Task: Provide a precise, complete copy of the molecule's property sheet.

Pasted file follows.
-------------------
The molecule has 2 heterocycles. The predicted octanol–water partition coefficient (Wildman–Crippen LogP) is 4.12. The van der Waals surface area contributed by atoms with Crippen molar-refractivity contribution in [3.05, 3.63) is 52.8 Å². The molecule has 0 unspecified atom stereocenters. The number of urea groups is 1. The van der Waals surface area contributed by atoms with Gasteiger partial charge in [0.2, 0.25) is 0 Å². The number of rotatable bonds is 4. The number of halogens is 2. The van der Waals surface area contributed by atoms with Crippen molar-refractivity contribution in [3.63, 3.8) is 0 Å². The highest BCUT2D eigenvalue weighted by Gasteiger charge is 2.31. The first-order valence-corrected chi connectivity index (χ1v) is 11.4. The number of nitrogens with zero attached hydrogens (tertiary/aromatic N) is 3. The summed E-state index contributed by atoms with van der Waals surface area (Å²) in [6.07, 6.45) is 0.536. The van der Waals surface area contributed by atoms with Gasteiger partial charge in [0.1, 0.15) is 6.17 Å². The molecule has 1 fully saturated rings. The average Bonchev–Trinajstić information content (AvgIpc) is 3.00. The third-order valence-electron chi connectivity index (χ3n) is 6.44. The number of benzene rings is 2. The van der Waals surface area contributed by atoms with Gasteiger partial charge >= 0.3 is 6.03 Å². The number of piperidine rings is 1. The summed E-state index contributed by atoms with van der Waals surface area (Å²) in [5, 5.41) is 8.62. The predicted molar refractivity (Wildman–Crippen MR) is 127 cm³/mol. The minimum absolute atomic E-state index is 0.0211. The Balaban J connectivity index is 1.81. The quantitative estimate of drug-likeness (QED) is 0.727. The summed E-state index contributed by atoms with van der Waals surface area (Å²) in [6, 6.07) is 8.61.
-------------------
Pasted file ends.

The molecule has 2 heterocycles. The predicted octanol–water partition coefficient (Wildman–Crippen LogP) is 4.12. The van der Waals surface area contributed by atoms with Crippen molar-refractivity contribution in [3.05, 3.63) is 52.8 Å². The molecule has 0 unspecified atom stereocenters. The number of urea groups is 1. The van der Waals surface area contributed by atoms with Gasteiger partial charge in [0.2, 0.25) is 0 Å². The number of rotatable bonds is 4. The number of halogens is 2. The van der Waals surface area contributed by atoms with Crippen molar-refractivity contribution in [3.63, 3.8) is 0 Å². The highest BCUT2D eigenvalue weighted by Gasteiger charge is 2.31. The first-order valence-corrected chi connectivity index (χ1v) is 11.4. The number of nitrogens with zero attached hydrogens (tertiary/aromatic N) is 3. The summed E-state index contributed by atoms with van der Waals surface area (Å²) in [6.07, 6.45) is 0.536. The van der Waals surface area contributed by atoms with Gasteiger partial charge in [0.1, 0.15) is 6.17 Å². The molecule has 1 fully saturated rings. The average Bonchev–Trinajstić information content (AvgIpc) is 3.00. The third-order valence-electron chi connectivity index (χ3n) is 6.44. The number of benzene rings is 2. The van der Waals surface area contributed by atoms with Gasteiger partial charge >= 0.3 is 6.03 Å². The number of piperidine rings is 1. The summed E-state index contributed by atoms with van der Waals surface area (Å²) in [5, 5.41) is 8.62. The predicted molar refractivity (Wildman–Crippen MR) is 127 cm³/mol. The minimum absolute atomic E-state index is 0.0211. The Balaban J connectivity index is 1.81. The quantitative estimate of drug-likeness (QED) is 0.727. The summed E-state index contributed by atoms with van der Waals surface area (Å²) in [6, 6.07) is 8.61.